National / International News

Day in pictures: 6 May 2014

BBC - Tue, 2014-05-06 03:52
News photos from past 24 hours: 6 May

Book News: Gay Bookstore Said To Be The Nation's Oldest Is Closing

NPR News - Tue, 2014-05-06 03:51

Also: Edwidge Danticat on the real price of sugar; the winners of the O. Henry Prize.

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U-2 Spy Plane Disrupted Hundreds Of Flights, FAA Acknowledges

NPR News - Tue, 2014-05-06 03:49

After the plane's altitude was misinterpreted, efforts to route airliners around it over California created havoc. The U-2 was reportedly flying at 60,000 feet, but computers thought it was far lower.

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'Complacency' leads to asthma deaths

BBC - Tue, 2014-05-06 03:48
People with asthma are dying unnecessarily because of complacency among both medical staff and patients, a national study claims.

DUP 'would have moved on Sinn Féin'

BBC - Tue, 2014-05-06 03:44
Northern Ireland's first minister says his party would have tried to exclude Sinn Féin from government if it had not "corrected" its support for the Police Service of Northern Ireland following Gerry Adams' arrest.

Europe to tighten black box rules

BBC - Tue, 2014-05-06 03:43
Europe's aviation watchdog announces new proposals to make it easier to find flight recorders, known as black boxes, from missing planes.

US 'outrage' at Nigeria abductions

BBC - Tue, 2014-05-06 03:34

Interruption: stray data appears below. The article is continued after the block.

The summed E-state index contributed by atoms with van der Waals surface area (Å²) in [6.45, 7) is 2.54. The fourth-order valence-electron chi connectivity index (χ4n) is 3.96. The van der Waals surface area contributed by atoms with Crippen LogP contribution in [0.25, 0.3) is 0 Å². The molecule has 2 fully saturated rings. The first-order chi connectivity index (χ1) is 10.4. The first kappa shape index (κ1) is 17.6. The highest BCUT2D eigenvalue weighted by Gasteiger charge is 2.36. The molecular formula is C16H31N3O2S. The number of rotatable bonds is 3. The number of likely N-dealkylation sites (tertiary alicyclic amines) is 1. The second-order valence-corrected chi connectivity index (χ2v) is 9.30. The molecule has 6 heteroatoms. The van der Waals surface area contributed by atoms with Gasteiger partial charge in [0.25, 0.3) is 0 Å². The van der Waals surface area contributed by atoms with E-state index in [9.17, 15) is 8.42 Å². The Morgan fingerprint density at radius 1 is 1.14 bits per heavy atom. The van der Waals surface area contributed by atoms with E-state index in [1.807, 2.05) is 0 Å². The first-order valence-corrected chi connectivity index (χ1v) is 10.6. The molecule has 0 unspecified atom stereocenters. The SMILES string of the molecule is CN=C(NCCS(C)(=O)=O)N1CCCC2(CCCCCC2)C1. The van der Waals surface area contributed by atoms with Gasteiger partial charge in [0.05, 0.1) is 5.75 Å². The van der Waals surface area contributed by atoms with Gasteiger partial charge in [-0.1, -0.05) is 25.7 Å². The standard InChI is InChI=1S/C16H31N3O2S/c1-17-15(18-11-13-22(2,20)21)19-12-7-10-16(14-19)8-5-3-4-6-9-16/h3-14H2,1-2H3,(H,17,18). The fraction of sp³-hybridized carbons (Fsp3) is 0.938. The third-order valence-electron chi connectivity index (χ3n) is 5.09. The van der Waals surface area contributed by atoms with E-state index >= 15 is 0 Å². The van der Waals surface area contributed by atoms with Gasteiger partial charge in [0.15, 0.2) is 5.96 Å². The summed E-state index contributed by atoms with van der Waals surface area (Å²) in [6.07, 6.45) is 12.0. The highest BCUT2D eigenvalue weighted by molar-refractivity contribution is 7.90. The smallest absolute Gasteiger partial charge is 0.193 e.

The White House says it considers the abduction of more than 200 Nigerian schoolgirls by Islamist militants "an outrage".

Apple to pay ex-Burberry boss $68m

BBC - Tue, 2014-05-06 03:23
US technology giant Apple is welcoming its new retail chief, Angela Ahrendts, with a pay package which includes $68m in shares.

Threatened airport to shut next week

BBC - Tue, 2014-05-06 03:22
Manston Airport in Kent is to close with the loss of up to 150 jobs after it failed to find a buyer.

Jobseekers 'must take zero-hours'

BBC - Tue, 2014-05-06 03:10
Jobseekers could be stripped of their benefits for turning down certain zero-hours contracts without good reason, the government says.

Ukraine Reports Dozens Killed In Slovyansk Fighting

NPR News - Tue, 2014-05-06 03:09

Ukraine says its military has killed 30 pro-Russian separatists as government forces try to retake eastern cities near the border with Russia. At least four Ukrainian soldiers have died.

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Knife attack at south China station

BBC - Tue, 2014-05-06 03:01
At least six people are injured in a knife attack at a station in Guangzhou, Chinese officials say, in the third such attack on a transport hub in three months.

Treasure found on 'US ship of gold'

BBC - Tue, 2014-05-06 02:58
A US deep-ocean exploration firm recovers gold worth $1.3m on a reconnaissance dive to a historic Atlantic Ocean shipwreck, company officials say.